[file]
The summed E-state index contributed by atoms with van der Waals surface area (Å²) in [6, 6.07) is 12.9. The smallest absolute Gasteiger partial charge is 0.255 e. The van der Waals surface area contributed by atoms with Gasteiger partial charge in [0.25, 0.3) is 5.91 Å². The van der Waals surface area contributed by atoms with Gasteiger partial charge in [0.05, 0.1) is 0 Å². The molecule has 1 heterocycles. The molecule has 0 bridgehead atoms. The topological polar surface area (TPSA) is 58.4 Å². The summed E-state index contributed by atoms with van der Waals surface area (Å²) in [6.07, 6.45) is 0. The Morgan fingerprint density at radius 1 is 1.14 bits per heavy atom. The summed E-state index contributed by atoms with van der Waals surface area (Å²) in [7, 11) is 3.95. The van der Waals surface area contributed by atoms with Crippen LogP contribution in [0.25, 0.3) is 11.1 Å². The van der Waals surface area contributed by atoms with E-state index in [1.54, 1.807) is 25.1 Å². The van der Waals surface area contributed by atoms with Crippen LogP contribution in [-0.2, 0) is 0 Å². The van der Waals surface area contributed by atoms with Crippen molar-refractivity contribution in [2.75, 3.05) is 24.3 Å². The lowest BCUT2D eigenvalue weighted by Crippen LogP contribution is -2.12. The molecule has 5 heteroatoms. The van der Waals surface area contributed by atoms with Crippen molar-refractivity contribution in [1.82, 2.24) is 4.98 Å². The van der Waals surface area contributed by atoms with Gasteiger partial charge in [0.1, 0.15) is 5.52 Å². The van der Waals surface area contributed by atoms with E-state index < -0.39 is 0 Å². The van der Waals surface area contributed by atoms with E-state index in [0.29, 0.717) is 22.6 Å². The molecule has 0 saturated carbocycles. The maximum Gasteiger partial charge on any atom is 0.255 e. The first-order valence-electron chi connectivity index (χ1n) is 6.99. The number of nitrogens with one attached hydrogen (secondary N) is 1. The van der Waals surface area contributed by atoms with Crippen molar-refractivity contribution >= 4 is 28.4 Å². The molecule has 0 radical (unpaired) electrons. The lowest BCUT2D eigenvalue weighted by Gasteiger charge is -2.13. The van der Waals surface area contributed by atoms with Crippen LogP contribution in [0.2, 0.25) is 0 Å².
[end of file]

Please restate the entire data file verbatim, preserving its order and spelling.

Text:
The summed E-state index contributed by atoms with van der Waals surface area (Å²) in [6, 6.07) is 12.9. The smallest absolute Gasteiger partial charge is 0.255 e. The van der Waals surface area contributed by atoms with Gasteiger partial charge in [0.25, 0.3) is 5.91 Å². The van der Waals surface area contributed by atoms with Gasteiger partial charge in [0.05, 0.1) is 0 Å². The molecule has 1 heterocycles. The molecule has 0 bridgehead atoms. The topological polar surface area (TPSA) is 58.4 Å². The summed E-state index contributed by atoms with van der Waals surface area (Å²) in [6.07, 6.45) is 0. The Morgan fingerprint density at radius 1 is 1.14 bits per heavy atom. The summed E-state index contributed by atoms with van der Waals surface area (Å²) in [7, 11) is 3.95. The van der Waals surface area contributed by atoms with Crippen LogP contribution in [0.25, 0.3) is 11.1 Å². The van der Waals surface area contributed by atoms with E-state index in [1.54, 1.807) is 25.1 Å². The van der Waals surface area contributed by atoms with Crippen LogP contribution in [-0.2, 0) is 0 Å². The van der Waals surface area contributed by atoms with Crippen molar-refractivity contribution in [2.75, 3.05) is 24.3 Å². The lowest BCUT2D eigenvalue weighted by Crippen LogP contribution is -2.12. The molecule has 5 heteroatoms. The van der Waals surface area contributed by atoms with Crippen molar-refractivity contribution in [1.82, 2.24) is 4.98 Å². The van der Waals surface area contributed by atoms with Gasteiger partial charge in [0.1, 0.15) is 5.52 Å². The van der Waals surface area contributed by atoms with E-state index < -0.39 is 0 Å². The van der Waals surface area contributed by atoms with E-state index in [0.29, 0.717) is 22.6 Å². The molecule has 0 saturated carbocycles. The maximum Gasteiger partial charge on any atom is 0.255 e. The first-order valence-electron chi connectivity index (χ1n) is 6.99. The number of nitrogens with one attached hydrogen (secondary N) is 1. The van der Waals surface area contributed by atoms with Crippen molar-refractivity contribution >= 4 is 28.4 Å². The molecule has 0 radical (unpaired) electrons. The lowest BCUT2D eigenvalue weighted by Gasteiger charge is -2.13. The van der Waals surface area contributed by atoms with Crippen LogP contribution in [0.2, 0.25) is 0 Å².